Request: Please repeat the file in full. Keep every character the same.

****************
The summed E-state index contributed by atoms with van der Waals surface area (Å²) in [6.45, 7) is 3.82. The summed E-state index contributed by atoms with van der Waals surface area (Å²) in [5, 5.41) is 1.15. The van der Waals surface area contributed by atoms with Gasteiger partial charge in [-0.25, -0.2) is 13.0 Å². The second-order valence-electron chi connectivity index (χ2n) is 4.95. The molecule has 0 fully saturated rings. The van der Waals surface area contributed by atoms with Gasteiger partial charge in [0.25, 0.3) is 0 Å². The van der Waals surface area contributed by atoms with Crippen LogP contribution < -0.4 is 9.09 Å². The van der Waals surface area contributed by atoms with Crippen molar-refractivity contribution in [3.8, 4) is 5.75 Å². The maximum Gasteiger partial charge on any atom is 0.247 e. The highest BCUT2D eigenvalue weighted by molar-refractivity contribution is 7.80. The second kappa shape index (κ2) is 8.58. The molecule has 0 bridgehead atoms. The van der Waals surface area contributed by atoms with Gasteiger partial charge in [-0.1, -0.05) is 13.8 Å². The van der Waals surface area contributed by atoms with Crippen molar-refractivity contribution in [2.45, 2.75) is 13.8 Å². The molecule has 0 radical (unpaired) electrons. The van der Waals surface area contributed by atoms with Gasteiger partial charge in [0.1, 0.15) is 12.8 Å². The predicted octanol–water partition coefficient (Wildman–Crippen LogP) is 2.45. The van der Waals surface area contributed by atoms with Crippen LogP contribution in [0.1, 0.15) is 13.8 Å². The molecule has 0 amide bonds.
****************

The summed E-state index contributed by atoms with van der Waals surface area (Å²) in [6.45, 7) is 3.82. The summed E-state index contributed by atoms with van der Waals surface area (Å²) in [5, 5.41) is 1.15. The van der Waals surface area contributed by atoms with Gasteiger partial charge in [-0.25, -0.2) is 13.0 Å². The second-order valence-electron chi connectivity index (χ2n) is 4.95. The molecule has 0 fully saturated rings. The van der Waals surface area contributed by atoms with Gasteiger partial charge in [0.25, 0.3) is 0 Å². The van der Waals surface area contributed by atoms with Crippen LogP contribution < -0.4 is 9.09 Å². The van der Waals surface area contributed by atoms with Crippen molar-refractivity contribution in [3.8, 4) is 5.75 Å². The maximum Gasteiger partial charge on any atom is 0.247 e. The highest BCUT2D eigenvalue weighted by molar-refractivity contribution is 7.80. The second kappa shape index (κ2) is 8.58. The molecule has 0 bridgehead atoms. The van der Waals surface area contributed by atoms with Gasteiger partial charge in [-0.1, -0.05) is 13.8 Å². The van der Waals surface area contributed by atoms with Crippen molar-refractivity contribution in [2.45, 2.75) is 13.8 Å². The molecule has 0 radical (unpaired) electrons. The van der Waals surface area contributed by atoms with Gasteiger partial charge in [0.1, 0.15) is 12.8 Å². The predicted octanol–water partition coefficient (Wildman–Crippen LogP) is 2.45. The van der Waals surface area contributed by atoms with Crippen LogP contribution in [0.1, 0.15) is 13.8 Å². The molecule has 0 amide bonds.